Authorities arrested Stewart County Director of Schools Leta Jo Joiner this week and charged her with driving under the influence.
Members of the Stewart County School System declined The Tennessee Star’s request for comment Wednesday, but they did say they would eventually release a formal statement on the matter.
“According to arrest records, the 57-year-old Joiner was booked in around 7:33 p.m.,” according to the Nashville-based WSMV.com
“She is due in court on Tuesday, May 28 to answer to the charges.”
The station went on to say Joiner posted bond a short time later, and authorities released her.
The Clarksville-based LeafChronicle.com, meanwhile, said Joiner took the position in Stewart County in 2014.
Joiner joins a list of other school system directors in Tennessee who made headlines for alleged wrongdoing.
As The Tennessee Watchdog reported in 2016, two former Tennessee superintendents, Jimmy Long of Humphreys County and Martin Ringstaff of Cleveland, faced allegations of gross sexual misconduct in 2015.
In Ringstaff’s case, someone anonymously posted sexually explicit online conversations involving Ringstaff— who was married — and a woman who isn’t his wife. Some of those conversations included graphic photos of Ringstaff’s private parts, as well as his plans for a lewd tryst in the school board parking lot.
Ringstaff told law enforcement and school board members he didn’t send those posts, but he reportedly came clean a few days later.
The school board fired Ringstaff.
Long, meanwhile, allegedly bragged about his sexual prowess and open marriage in front of his employees, according to a lawsuit filed by a former school system employee. The lawsuit alleged he embezzled taxpayer money.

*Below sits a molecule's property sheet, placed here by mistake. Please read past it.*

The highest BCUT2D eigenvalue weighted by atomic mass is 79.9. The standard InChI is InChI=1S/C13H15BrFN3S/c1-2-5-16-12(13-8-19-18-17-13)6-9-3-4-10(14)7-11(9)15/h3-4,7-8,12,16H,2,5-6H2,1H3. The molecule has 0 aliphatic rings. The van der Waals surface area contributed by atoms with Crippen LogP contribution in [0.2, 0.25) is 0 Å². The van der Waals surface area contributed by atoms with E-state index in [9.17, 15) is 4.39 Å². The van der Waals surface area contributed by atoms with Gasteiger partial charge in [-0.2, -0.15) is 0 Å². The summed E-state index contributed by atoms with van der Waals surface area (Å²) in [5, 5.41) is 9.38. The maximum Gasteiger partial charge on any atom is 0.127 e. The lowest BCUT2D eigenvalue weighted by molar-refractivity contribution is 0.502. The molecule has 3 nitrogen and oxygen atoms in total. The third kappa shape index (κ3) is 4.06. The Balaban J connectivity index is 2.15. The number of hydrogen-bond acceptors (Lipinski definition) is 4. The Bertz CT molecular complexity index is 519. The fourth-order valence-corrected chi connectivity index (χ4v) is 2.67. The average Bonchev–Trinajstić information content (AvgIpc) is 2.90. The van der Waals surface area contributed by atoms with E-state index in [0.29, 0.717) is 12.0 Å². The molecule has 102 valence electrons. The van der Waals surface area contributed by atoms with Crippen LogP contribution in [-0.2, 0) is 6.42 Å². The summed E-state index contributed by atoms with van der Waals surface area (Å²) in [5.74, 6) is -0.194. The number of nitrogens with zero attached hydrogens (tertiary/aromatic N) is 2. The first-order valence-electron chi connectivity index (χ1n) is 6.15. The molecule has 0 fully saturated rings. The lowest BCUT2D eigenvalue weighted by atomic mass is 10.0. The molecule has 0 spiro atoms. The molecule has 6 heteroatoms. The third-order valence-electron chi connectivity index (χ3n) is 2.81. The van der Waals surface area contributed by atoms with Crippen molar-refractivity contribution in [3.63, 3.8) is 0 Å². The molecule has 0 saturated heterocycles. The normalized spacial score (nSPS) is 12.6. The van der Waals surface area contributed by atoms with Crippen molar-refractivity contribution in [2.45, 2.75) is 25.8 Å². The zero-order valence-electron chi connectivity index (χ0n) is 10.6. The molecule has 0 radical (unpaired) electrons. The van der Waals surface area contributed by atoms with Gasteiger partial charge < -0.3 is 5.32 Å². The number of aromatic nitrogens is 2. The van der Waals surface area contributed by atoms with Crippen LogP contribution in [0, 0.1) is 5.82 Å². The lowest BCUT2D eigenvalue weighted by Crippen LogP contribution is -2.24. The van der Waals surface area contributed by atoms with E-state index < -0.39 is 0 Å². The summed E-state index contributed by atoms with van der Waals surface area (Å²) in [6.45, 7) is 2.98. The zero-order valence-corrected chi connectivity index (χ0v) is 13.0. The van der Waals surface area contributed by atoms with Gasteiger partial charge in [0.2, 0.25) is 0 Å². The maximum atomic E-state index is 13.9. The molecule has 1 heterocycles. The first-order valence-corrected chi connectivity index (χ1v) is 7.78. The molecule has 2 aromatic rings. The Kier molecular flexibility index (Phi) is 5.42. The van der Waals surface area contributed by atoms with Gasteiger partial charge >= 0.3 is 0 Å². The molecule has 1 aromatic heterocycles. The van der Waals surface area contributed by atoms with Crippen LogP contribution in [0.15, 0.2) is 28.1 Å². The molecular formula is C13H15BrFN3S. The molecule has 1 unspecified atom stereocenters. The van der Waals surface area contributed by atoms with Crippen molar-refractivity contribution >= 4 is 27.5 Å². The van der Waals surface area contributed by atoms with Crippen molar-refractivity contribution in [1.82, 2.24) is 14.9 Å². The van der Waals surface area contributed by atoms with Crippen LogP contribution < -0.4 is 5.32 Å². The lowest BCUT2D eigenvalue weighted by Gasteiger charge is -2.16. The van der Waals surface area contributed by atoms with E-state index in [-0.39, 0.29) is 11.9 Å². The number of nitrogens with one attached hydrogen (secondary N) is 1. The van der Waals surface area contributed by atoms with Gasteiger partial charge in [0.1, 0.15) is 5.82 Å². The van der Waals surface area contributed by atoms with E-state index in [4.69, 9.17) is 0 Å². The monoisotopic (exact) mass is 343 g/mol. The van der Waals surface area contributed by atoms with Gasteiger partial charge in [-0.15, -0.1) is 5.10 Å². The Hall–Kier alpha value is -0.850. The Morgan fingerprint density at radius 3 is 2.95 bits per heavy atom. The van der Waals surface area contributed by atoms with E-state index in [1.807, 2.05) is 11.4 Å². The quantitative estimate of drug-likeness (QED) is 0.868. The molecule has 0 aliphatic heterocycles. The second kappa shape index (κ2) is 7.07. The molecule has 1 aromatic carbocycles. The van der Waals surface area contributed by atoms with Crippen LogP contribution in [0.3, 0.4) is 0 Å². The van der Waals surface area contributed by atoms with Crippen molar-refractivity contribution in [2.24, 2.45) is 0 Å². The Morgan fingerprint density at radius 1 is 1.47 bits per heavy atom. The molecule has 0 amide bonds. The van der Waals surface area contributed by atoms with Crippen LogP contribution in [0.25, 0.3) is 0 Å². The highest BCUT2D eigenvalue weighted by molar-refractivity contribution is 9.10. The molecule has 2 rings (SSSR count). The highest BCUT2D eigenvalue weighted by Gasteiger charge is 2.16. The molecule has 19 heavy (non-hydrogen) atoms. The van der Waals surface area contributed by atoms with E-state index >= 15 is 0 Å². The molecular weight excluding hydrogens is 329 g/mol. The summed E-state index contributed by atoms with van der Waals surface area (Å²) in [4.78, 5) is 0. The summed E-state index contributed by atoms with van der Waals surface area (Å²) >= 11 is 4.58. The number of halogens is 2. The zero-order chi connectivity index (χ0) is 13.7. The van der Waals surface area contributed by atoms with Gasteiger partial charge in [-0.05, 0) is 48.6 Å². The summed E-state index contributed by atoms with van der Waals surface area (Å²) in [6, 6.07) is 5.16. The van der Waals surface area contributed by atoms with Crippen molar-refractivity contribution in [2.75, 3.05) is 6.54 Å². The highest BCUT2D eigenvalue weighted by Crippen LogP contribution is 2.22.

In May, the Humphreys County School System settled with Long’s accuser for an undisclosed amount, according to the Waverly News Democrat.
Long was treasurer for the Tennessee Organization of School Superintendents.
Ringstaff, meanwhile, served on TOSS’s board of directors and was the organization’s Southeast Tennessee Superintendent of the Year.
TSBE Executive Director Sara Heyburn told Tennessee Watchdog in 2016 that her office relies on the media to report alleged acts of misconduct among school superintendents. TSBE attorney Phillip Cramer said at the time the investigation into whether a teacher or school administrator keeps his or her license falls on the respective school district.
“We don’t have much in the way of staff,” Cramer said.
“I have to wait for districts to send me information. I reach out to them to ask for it, obviously, but it’s their role to assist that way.”
As reported, since 2004, however, TSBE officials have taken teaching licenses from teachers who drank alcohol at work, falsified student transcripts and cheated on licensure exams, among other things.
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